When good theories make bad predictions

Synthese 157 (1):79 - 103 (2007)
Chaos-related obstructions to predictability have been used to challenge accounts of theory validation based on the agreement between theoretical predictions and experimental data . These challenges are incomplete in two respects: they do not show that chaotic regimes are unpredictable in principle and, as a result, that there is something conceptually wrong with idealized expectations of correct predictions from acceptable theories, and they do not explore whether chaos-induced predictive failures of deterministic models can be remedied by stochastic modeling. In this paper we appeal to an asymptotic analysis of state space trajectories and their numerical approximations to show that chaotic regimes are deterministically unpredictable even with unbounded resources. Additionally, we explain why stochastic models of chaotic systems, while predictively successful in some cases, are in general predictively as limited as deterministic ones. We conclude by suggesting that the way in which scientists deal with such principled obstructions to predictability calls for a more comprehensive approach to theory validation, on which experimental testing is augmented by a multifaceted mathematical analysis of theoretical models, capable of identifying chaos-related predictive failures as due to principled limitations which the world itself imposes on any less-than-omniscient epistemic access to some natural systems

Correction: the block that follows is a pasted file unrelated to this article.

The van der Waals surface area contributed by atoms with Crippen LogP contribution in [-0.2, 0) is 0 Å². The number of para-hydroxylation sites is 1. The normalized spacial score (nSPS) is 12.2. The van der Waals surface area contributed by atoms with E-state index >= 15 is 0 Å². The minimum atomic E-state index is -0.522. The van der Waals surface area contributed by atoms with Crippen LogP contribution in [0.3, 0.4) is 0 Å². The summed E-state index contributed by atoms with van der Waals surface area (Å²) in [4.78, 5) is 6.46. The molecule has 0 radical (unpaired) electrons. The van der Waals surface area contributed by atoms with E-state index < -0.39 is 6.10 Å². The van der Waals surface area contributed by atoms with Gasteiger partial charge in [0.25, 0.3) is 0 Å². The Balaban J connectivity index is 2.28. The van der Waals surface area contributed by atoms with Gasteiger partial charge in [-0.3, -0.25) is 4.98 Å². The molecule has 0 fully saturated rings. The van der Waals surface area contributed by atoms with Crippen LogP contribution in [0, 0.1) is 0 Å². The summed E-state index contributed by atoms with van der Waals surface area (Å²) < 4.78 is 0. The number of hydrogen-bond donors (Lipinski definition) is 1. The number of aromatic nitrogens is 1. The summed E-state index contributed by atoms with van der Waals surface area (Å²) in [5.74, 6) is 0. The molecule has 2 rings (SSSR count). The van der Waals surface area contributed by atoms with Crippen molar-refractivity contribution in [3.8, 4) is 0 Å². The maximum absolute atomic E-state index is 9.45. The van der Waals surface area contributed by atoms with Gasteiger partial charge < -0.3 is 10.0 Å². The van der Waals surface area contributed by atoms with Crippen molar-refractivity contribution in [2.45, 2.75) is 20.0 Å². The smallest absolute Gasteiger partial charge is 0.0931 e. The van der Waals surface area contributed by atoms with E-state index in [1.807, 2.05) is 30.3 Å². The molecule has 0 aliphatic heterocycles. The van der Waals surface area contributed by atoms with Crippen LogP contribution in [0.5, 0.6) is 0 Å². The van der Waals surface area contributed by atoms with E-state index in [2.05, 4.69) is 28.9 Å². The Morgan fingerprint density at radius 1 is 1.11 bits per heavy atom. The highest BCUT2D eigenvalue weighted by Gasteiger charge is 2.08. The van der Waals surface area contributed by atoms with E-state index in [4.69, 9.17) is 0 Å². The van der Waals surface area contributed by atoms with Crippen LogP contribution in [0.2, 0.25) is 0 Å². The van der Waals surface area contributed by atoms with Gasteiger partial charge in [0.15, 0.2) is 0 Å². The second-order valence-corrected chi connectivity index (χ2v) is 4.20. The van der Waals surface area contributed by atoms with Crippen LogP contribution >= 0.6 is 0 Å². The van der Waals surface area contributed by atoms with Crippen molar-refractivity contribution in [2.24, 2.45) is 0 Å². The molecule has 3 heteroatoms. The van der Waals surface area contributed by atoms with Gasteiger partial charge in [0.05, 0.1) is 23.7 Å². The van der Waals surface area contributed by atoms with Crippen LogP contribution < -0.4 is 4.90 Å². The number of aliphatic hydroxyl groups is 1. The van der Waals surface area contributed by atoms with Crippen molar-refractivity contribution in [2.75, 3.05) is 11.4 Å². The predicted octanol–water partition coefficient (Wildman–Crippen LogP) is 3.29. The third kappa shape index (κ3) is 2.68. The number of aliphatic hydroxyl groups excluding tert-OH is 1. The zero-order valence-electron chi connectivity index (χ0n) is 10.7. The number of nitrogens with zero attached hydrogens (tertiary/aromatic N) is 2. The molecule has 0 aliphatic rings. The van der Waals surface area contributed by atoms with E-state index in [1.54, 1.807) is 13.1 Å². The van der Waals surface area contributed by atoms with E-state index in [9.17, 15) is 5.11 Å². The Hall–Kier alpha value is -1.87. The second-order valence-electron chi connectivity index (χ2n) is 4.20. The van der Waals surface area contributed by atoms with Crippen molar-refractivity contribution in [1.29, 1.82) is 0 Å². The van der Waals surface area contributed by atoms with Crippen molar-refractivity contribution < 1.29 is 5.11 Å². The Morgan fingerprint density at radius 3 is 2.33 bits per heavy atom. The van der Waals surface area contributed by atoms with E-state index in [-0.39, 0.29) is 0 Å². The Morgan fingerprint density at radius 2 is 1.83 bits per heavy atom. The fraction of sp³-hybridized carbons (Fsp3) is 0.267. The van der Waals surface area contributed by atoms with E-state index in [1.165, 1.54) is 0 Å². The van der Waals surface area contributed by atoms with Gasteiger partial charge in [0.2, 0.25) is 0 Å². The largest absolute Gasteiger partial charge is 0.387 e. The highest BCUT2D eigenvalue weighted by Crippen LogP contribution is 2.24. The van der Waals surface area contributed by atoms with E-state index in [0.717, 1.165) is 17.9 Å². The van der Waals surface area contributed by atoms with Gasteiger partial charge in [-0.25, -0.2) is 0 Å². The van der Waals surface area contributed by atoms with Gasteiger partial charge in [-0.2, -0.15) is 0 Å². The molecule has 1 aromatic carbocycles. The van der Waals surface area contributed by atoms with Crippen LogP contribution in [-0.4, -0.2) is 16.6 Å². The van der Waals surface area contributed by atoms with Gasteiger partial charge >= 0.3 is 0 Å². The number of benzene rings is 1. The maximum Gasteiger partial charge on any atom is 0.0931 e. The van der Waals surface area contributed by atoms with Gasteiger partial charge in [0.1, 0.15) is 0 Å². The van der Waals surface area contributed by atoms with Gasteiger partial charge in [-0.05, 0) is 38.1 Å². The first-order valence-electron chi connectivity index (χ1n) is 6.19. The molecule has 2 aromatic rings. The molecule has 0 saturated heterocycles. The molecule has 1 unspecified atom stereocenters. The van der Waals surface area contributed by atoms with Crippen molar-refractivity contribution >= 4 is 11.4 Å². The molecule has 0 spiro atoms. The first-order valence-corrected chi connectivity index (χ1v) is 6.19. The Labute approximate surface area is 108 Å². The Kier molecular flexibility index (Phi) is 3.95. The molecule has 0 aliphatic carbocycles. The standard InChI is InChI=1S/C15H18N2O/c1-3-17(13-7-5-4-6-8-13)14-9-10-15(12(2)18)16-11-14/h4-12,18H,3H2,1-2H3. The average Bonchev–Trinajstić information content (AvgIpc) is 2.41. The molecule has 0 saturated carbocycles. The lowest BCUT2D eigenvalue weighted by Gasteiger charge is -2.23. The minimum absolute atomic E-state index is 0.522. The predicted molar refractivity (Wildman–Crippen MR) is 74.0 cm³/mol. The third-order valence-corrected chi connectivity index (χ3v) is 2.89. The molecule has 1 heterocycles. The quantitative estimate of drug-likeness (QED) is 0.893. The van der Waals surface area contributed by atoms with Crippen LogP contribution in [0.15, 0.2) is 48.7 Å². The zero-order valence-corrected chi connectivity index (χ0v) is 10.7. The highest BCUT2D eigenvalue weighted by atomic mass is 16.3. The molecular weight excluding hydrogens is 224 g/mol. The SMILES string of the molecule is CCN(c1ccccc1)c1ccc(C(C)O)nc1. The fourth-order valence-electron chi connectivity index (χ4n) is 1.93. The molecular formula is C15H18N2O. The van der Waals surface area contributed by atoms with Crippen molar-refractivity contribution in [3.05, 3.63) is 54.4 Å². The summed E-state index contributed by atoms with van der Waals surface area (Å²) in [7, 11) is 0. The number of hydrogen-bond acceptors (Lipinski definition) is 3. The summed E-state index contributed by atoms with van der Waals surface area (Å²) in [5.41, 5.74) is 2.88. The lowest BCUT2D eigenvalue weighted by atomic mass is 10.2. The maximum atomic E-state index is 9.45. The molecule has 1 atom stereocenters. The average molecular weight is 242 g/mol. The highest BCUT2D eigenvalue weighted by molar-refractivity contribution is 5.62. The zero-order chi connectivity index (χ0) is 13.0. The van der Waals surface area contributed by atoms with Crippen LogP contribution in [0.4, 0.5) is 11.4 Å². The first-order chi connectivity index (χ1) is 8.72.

Keywords Chaos  Computational models  Dynamical systems  Predictability  Probability density  State space  Discretization  Stochastic models  Theory confirmation
Categories (categorize this paper)
DOI 10.2307/27653544
 Save to my reading list
Follow the author(s)
My bibliography
Export citation
Find it on Scholar
Edit this record
Mark as duplicate
Revision history Request removal from index
Download options
PhilPapers Archive

Upload a copy of this paper     Check publisher's policy on self-archival     Papers currently archived: 16,667
External links
Setup an account with your affiliations in order to access resources via your University's proxy server
Configure custom proxy (use this if your affiliation does not provide a proxy)
Through your library
References found in this work BETA
Alan Turing (1936). On Computable Numbers, with an Application to the Entscheidungsproblem. Proceedings of the London Mathematical Society 42 (1):230-265.
Peter Smith (1998). Explaining Chaos. Cambridge University Press.
Robert W. Batterman (1993). Defining Chaos. Philosophy of Science 60 (1):43-66.

View all 13 references / Add more references

Citations of this work BETA

No citations found.

Add more citations

Similar books and articles

Monthly downloads

Added to index


Total downloads

64 ( #53,310 of 1,726,249 )

Recent downloads (6 months)

10 ( #66,646 of 1,726,249 )

How can I increase my downloads?

My notes
Sign in to use this feature

Start a new thread
There  are no threads in this forum
Nothing in this forum yet.